15. Perhaps a bit of a compromise would work. You don’t have to say “no” or “yes” for that matter. You will be gone in a year. They must know that. They will have to find a new “doormat” or figure out stuff for themselves. So how about something like…,
    “You know, *Dimwit* (insert name here), I’m not always going to be here to do this for you. I will be happy to show you how to take care of this so when I’m gone you can handle it on your own”.
    What? It could work.


    • This response has the potential of working. They will think you really care about them while you are dodging their request. However, as others have said, pick the ones that bother you most. If it’s not appropriate to push the work back to the person (like they are your boss) maybe it’s time for the “we should be training someone to do this” talk.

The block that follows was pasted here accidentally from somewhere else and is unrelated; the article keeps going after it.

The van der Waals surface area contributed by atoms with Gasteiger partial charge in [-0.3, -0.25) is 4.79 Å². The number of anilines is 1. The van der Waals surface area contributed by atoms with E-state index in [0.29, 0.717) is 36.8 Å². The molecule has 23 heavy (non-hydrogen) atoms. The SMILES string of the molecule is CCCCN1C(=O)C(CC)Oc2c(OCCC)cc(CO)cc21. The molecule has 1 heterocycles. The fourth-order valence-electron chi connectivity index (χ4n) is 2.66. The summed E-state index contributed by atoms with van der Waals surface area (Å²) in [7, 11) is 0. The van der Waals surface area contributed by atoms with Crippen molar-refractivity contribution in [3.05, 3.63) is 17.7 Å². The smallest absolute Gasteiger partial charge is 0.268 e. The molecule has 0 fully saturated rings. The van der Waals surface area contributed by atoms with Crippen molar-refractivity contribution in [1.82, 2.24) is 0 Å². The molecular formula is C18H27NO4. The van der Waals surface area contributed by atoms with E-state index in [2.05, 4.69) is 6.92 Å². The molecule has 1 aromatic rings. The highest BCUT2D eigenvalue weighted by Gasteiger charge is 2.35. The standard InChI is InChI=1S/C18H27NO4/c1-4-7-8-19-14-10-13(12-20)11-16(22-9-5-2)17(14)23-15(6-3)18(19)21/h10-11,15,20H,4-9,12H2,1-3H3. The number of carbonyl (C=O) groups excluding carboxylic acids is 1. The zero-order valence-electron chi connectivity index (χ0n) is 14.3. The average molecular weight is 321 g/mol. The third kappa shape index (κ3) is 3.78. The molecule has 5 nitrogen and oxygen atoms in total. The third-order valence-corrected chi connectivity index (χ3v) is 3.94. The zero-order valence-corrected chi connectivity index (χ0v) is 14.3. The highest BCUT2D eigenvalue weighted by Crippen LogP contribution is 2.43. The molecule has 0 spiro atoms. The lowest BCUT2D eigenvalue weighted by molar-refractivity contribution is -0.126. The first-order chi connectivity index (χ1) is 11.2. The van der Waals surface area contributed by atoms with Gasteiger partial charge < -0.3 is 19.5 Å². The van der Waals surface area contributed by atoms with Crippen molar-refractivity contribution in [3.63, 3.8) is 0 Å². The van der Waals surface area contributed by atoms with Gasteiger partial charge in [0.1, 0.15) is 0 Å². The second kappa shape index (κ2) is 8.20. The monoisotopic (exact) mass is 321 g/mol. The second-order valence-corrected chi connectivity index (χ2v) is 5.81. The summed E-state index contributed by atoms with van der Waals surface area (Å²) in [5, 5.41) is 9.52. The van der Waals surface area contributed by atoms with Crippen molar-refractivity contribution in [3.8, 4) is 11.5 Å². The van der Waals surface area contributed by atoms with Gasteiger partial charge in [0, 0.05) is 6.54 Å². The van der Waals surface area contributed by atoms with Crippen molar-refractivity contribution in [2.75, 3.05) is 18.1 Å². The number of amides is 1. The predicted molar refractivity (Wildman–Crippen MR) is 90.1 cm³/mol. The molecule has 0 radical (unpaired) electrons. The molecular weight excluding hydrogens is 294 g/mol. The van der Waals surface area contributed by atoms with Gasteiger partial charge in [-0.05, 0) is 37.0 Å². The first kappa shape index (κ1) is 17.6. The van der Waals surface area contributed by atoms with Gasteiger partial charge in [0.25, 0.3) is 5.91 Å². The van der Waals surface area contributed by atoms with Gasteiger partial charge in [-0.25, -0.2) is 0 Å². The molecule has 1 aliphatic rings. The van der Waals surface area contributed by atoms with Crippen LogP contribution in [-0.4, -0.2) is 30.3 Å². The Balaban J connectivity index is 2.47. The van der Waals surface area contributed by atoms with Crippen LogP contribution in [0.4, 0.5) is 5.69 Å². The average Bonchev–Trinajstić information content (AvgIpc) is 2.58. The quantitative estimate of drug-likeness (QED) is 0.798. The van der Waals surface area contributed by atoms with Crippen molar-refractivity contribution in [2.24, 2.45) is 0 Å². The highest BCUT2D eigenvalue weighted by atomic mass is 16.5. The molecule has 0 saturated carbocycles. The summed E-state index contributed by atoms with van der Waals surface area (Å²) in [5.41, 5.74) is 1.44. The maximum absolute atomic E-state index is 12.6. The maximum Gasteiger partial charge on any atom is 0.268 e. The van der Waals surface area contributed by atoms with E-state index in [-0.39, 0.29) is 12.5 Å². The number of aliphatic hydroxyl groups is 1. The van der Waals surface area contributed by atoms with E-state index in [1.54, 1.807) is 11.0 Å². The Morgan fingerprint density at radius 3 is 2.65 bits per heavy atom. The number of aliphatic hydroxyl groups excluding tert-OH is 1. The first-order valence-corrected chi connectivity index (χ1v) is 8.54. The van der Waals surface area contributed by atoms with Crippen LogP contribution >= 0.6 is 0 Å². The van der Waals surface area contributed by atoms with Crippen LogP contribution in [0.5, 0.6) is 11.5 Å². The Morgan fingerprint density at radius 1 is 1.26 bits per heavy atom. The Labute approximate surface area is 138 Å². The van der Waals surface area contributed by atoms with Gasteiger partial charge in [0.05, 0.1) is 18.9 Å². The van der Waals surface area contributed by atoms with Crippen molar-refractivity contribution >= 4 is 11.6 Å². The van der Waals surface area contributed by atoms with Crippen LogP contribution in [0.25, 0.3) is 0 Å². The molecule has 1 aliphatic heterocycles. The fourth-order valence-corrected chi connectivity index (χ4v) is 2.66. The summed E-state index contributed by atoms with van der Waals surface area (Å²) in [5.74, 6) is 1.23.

• Very true! Pretty soon this person will need to find another servant. I’d better advise that person to start looking!


  16. It something bothers you, maybe you should let loose, but in an organized, well-thought out way. If you start start with small things now and continue for a year, people will remember you. “Boy, has that Nancy every changed. It’s a good thing she’s retiring.”
    Be true to yourself and plan a kick-ass retirement. ~(*_*)~~


    • That sounds like fun. But I probably couldn’t do it. I want people to like me to much. I want someone to cry when I leave 😉


  17. Great power pose! 🙂 I think you should go for it, but in a way that feels comfortable for you… though it probably won’t feel comfortable the first time! You’ll probably feel awful the first time you try it, but under the ‘awful’ will be some well-deserved satisfaction.